League: Old boys fight to keep Pirates afloat

By Michael Brown

In one game it was 76-10; 70-10 in another. It was a dreadful season by anyone's standards.

Point Chevalier won just one of their 22 games, conceded a mammoth 838 points at nearly 40 points a game and finished a distant last in the Phelan Shield, Auckland's third division.

The club is also in bad shape financially and has been for a number of years.

The clubrooms are looking a little decrepit and there are now only five teams from under-14s to the first team.

Sometimes fielding them was a struggle and the seniors had to forfeit one game because of a lack of players.

But a couple of high-profile old boys hope to turn it all around. Awen Guttenbeil and Stacey Jones will coach the Pirates next season.

They might not get them back to where they were in the 1950s, when they won the 1953 Fox Memorial and a number of Auckland premiership trophies but they hope at least to get them moving in the right direction.

Neither has any real expectations of what they can achieve but, as Jones says: "They finished last in the third division so there's only one way to go."

It's a club for which both Jones and Guttenbeil have a lot of affection.

Jones played most of his junior rugby league at Point Chevalier, joining as a 9-year-old until the time he was picked up by the Warriors at 17.

Guttenbeil originated from Whangarei but joined Jones at the Pirates at 14 until he moved to Sydney to sign with Manly at 18.

Both have limited coaching experience. Jones has his level two coaching badge, held a few clinics when playing for Catalans in the UK Super League and was Warriors kicking coach in 2008.

Guttenbeil was both player and assistant coach at Castleford in 2008, the year he helped the Yorkshire club gain promotion back to the Super League.

"I don't think you really need to know a lot at this level, anyway," Guttenbeil says of their coaching experience.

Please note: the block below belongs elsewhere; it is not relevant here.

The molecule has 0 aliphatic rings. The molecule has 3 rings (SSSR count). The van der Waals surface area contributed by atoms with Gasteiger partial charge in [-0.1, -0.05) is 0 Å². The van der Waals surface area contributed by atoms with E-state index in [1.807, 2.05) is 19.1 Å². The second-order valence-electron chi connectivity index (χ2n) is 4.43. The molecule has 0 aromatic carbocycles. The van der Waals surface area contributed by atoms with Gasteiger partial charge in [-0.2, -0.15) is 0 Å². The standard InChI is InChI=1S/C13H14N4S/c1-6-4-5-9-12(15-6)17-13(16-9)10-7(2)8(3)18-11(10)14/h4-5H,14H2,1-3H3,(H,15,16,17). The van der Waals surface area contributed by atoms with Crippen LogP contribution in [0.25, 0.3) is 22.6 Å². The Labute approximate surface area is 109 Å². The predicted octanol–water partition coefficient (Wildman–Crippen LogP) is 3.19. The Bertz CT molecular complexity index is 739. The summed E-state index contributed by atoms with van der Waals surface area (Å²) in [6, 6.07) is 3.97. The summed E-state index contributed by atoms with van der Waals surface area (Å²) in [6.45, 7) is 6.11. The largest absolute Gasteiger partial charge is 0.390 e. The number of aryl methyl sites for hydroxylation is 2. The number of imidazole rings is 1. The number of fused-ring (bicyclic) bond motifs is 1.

"We're not trying to coach them too much and make them see what it takes to be a professional because they have to play for fun.

"It's a challenge for them, because they don't get paid to play and are flogged each week. Hopefully we can win a few games and breed a hunger to play again.

"They have been struggling on and off the pitch for a while, which is part of the reason we wanted to be involved.

"We wanted to give something back. It also gives us a good reason to go to the club for a beer."

They hope a few of their friends might join them. They have already approached former Warriors Monty Betham and Wairangi Koopu about playing again and are also trying to tempt Point Chevalier resident and former All Black Andrew Blowers into trying his hand at the 13-man code. Both Guttenbeil and Jones will also play the occasional game.

"I'm there to have some fun but also to help the club get back on its feet because they aren't in the best shape," Jones says.

"I would play. I don't want to play but if it helps the cause, then definitely.

"I remember when I was a young kid playing for Point Chev, my heroes weren't playing Winfield Cup. My heroes were playing for Point Chev. I want to instil that again.

"There are a lot of guys all talking about [playing] but when it comes to the crunch ... We'll see."

Guttenbeil and Jones will hold three 'training' sessions this month, starting next Sunday at Walker Park, when they hope players turn up for a game of touch and a barbecue.

The real training will begin in the New Year. They have committed to coaching for one season, after which time they will re-evaluate.

"I'm not doing this because I want to be a professional coach," Guttenbeil says.

"It's very much motivated by wanting to help the club out. But I enjoy coaching, so who knows where it might take me?"

Anyone interested in playing should meet at Walker Park at noon next Sunday or contact the club.

- Herald on Sunday

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